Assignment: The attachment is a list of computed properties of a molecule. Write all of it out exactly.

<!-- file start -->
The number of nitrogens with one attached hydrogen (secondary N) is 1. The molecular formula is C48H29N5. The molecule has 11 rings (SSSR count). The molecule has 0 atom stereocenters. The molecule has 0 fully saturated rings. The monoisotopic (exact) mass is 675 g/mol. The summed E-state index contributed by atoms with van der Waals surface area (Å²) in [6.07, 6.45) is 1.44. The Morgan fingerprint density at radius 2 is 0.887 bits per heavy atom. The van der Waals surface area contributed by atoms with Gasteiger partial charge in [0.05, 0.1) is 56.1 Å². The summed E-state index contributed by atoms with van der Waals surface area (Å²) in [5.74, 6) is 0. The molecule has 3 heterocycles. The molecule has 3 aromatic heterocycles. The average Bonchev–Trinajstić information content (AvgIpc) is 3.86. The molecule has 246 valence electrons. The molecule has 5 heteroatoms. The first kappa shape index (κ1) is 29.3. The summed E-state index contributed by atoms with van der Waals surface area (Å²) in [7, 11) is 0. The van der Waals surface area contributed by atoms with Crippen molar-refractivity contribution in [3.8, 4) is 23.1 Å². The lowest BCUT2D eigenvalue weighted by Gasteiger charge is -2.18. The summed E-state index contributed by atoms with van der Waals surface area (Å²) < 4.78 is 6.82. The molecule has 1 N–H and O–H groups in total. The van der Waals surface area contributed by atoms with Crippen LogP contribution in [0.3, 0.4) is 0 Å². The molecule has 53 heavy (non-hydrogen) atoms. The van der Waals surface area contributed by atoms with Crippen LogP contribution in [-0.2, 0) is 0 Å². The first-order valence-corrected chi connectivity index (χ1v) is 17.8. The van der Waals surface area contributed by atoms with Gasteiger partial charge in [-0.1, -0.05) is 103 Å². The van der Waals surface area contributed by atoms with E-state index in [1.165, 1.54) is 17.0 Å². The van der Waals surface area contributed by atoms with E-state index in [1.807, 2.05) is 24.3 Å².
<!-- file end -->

The number of nitrogens with one attached hydrogen (secondary N) is 1. The molecular formula is C48H29N5. The molecule has 11 rings (SSSR count). The molecule has 0 atom stereocenters. The molecule has 0 fully saturated rings. The monoisotopic (exact) mass is 675 g/mol. The summed E-state index contributed by atoms with van der Waals surface area (Å²) in [6.07, 6.45) is 1.44. The Morgan fingerprint density at radius 2 is 0.887 bits per heavy atom. The van der Waals surface area contributed by atoms with Gasteiger partial charge in [0.05, 0.1) is 56.1 Å². The summed E-state index contributed by atoms with van der Waals surface area (Å²) in [5.74, 6) is 0. The molecule has 3 heterocycles. The molecule has 3 aromatic heterocycles. The average Bonchev–Trinajstić information content (AvgIpc) is 3.86. The molecule has 246 valence electrons. The molecule has 5 heteroatoms. The first kappa shape index (κ1) is 29.3. The summed E-state index contributed by atoms with van der Waals surface area (Å²) in [7, 11) is 0. The van der Waals surface area contributed by atoms with Crippen molar-refractivity contribution in [3.8, 4) is 23.1 Å². The lowest BCUT2D eigenvalue weighted by Gasteiger charge is -2.18. The summed E-state index contributed by atoms with van der Waals surface area (Å²) < 4.78 is 6.82. The molecule has 1 N–H and O–H groups in total. The van der Waals surface area contributed by atoms with Crippen LogP contribution in [0.3, 0.4) is 0 Å². The molecule has 53 heavy (non-hydrogen) atoms. The van der Waals surface area contributed by atoms with Crippen LogP contribution in [-0.2, 0) is 0 Å². The first-order valence-corrected chi connectivity index (χ1v) is 17.8. The van der Waals surface area contributed by atoms with Gasteiger partial charge in [-0.1, -0.05) is 103 Å². The van der Waals surface area contributed by atoms with E-state index in [1.165, 1.54) is 17.0 Å². The van der Waals surface area contributed by atoms with E-state index in [1.807, 2.05) is 24.3 Å².